The preferred methods of this invention employ a centrifugal apheresis device that separates dense components, for example, fluorochemicals, from blood in a continuous cycle while maintaining therapeutically acceptable extracorporeal volumes, thus minimizing the risk of hypotensive shock to the trauma, surgical and emergency patient. The preferred methods employ a modified Autopheresis-C or an off-the-shelf IBM/Cobe 2997 centrifugal apheresis device. These two preferred devices incorporate the key aspects of this invention and will be used to provide a non-limiting description of this invention.
A Fenwal Autopheresis-C Plateletcell separation device is modified for continuous processing of fluorochemical-containing blood. We found that the fluorochemical was too viscous for practical separation with an unmodified Fenwal Platelet separation device. The modified Plateletcell separation device 54 is shown in FIG. 1 and constructed as follows. A magnetic drive 70, which powers the rotor 66 during centrifugation, is sized to accommodate the increased viscosity of the fluorochemical-containing whole blood. As the Fenwal device comes from the factory, the magnetic drive is fitted with two sheet metal stampings, each weighing 30-40 grams. Two more stampings constructed of nickel coated cold rolled steel weighing 30-40 grams each, were added to increase the capacity contained in the magnetic drive two-fold. The diameter of the inner tube 78 through which the whole blood-enriched fraction flows during extra corporeal processing was expanded from a diameter of 0.030 inch to 0.068 inch in order to increase the flow rate. The preferred range of diameters of the inner tube 78 is 0.05 to 0.10 inch, although any diameter that permits continuous removal of the whole blood-enriched fraction will suffice.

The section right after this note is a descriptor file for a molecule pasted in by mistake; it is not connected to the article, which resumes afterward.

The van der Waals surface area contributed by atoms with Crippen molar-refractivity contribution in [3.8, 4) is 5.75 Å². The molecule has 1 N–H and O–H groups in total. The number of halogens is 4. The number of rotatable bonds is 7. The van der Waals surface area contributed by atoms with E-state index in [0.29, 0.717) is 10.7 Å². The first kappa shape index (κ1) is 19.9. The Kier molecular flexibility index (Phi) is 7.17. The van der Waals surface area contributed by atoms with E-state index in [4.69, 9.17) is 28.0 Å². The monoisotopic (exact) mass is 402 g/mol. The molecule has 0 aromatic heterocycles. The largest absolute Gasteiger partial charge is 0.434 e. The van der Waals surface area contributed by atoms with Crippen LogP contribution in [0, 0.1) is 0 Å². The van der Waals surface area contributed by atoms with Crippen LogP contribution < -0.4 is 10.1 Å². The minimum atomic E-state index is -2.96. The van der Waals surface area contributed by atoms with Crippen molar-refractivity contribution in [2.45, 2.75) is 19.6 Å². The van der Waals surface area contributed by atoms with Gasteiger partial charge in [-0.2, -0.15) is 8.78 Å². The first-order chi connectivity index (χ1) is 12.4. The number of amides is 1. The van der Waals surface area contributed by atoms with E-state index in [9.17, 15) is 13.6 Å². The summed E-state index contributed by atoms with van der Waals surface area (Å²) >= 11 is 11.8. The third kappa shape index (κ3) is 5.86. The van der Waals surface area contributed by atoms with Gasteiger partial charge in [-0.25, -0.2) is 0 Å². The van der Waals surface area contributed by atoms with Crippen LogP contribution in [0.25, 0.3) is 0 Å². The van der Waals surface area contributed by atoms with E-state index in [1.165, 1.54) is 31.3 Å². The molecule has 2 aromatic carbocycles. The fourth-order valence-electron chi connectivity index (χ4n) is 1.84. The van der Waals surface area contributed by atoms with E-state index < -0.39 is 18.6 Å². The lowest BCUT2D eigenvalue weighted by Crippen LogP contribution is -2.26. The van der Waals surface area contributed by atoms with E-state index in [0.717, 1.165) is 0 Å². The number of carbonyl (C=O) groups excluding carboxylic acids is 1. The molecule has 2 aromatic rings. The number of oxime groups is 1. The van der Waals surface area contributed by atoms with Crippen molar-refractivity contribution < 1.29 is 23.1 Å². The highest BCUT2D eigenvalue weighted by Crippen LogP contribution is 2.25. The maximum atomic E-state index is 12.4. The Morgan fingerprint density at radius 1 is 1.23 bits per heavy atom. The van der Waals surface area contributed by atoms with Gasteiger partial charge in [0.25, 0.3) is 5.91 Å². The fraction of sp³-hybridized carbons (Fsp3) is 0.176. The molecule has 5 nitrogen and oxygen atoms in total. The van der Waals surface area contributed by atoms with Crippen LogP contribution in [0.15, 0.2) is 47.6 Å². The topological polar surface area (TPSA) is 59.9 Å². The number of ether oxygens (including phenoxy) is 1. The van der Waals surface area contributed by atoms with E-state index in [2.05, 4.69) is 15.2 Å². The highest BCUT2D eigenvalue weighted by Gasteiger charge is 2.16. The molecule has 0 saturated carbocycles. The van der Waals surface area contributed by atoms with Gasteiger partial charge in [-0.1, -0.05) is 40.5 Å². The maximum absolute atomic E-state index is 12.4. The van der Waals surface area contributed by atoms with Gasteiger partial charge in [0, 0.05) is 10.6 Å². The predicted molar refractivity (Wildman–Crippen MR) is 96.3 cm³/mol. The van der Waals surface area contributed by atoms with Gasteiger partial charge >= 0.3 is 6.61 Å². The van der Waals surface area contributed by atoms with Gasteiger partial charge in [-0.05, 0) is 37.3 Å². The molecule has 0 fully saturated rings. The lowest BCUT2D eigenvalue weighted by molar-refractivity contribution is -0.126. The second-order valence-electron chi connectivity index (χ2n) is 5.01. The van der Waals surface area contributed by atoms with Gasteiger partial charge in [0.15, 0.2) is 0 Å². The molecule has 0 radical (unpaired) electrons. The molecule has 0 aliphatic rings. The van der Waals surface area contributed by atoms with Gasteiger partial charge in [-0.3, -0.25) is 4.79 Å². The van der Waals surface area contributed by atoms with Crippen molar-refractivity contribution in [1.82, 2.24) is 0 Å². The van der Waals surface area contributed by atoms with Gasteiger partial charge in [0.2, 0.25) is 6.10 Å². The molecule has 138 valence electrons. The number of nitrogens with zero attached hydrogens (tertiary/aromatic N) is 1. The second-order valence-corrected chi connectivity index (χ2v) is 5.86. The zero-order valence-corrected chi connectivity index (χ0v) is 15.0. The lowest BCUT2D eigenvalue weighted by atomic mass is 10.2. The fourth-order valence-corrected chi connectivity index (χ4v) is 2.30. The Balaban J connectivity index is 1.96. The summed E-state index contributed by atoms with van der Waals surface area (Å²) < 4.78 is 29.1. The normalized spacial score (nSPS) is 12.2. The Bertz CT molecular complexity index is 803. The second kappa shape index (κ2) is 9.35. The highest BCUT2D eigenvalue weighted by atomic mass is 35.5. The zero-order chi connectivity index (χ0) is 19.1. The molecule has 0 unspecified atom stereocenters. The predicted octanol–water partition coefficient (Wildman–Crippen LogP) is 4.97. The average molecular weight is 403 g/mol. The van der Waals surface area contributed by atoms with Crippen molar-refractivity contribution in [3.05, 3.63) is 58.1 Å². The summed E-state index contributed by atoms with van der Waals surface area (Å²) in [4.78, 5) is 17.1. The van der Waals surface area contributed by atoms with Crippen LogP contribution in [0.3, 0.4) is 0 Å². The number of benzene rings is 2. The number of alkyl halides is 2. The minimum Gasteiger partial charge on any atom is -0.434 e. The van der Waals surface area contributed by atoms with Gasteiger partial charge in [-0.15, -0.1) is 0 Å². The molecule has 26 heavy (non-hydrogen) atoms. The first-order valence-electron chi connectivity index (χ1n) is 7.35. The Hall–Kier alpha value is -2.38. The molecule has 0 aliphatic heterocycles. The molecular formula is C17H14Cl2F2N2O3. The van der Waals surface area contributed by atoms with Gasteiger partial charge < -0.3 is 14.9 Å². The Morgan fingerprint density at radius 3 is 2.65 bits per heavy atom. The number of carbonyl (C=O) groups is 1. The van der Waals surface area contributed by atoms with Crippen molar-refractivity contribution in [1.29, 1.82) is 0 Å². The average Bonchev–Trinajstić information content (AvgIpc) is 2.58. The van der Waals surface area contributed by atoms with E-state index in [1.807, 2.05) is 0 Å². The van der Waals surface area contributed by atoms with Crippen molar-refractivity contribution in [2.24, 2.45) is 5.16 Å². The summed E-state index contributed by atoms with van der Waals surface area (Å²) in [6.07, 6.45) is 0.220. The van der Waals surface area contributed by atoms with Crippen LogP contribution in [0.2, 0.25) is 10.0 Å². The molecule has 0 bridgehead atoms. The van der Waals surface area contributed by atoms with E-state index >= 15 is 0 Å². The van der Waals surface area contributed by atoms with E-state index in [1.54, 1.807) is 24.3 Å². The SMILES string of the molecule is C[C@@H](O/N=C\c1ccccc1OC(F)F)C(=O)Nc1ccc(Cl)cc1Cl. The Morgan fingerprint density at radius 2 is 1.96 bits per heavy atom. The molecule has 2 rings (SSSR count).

The modified device 54 operates as follows in a method of this invention. Fluorochemical-containing whole blood from the patient enters the modified device 54 through inlet needle 10. When the anticoagulant is administered ex vivo, the fluorochemical-containing whole blood is then mixed with anticoagulant from anticoagulant source 26. The anticoagulant is fed into blood line 52, which carries the anticoagulated fluorochemical-containing whole blood to three sites, i.e., the device 54, venous pressure and device pressure lines (not shown). The anticoagulated fluorochemical-containing whole blood enters the modified device 54 through fluorochemical-containing whole blood line 52 by action of blood pump 16 at a preferred rate of about 40 to 120 ml/minute. The fluorochemical-containing whole blood may be pumped into device 54 at any therapeutically acceptable flow rate. The actual rate will vary during each run. The range of therapeutically acceptable rates is dynamic and should be adjusted while visually monitoring the flow of whitish fluorochemical-enriched fraction into collection bag 50. If red flow into collection bag 50 is perceived, the flow rate should be decreased or the spin rate increased. The adjustments to flow rate necessary to achieve an acceptable separation are conventional and are known to persons familiar with the operation of apheresis devices.
Anticoagulated fluorochemical-containing whole blood from the patient enters the device 54 at inlet port 34. Inside the device 54, the anticoagulated fluorochemical-containing whole blood enters a rotor 66 through rotor inlet ports 68. The rotor 66 is a spinning cylinder that serves as a centrifuge. The rotor 66, powered by magnetic drive 70, is spun at preferred rate of about 1200 to 4000 cps, the most preferred rate being 3600 to 4000 cps. The spin rate of the centrifuge may be set at any therapeutically acceptable spin rate that achieves separation of a fluorochemical-enriched fraction and a whole blood-enriched fraction. The adjustments to spin rate necessary to achieve separation are known to persons familiar with the operation of plasmapheresis devices.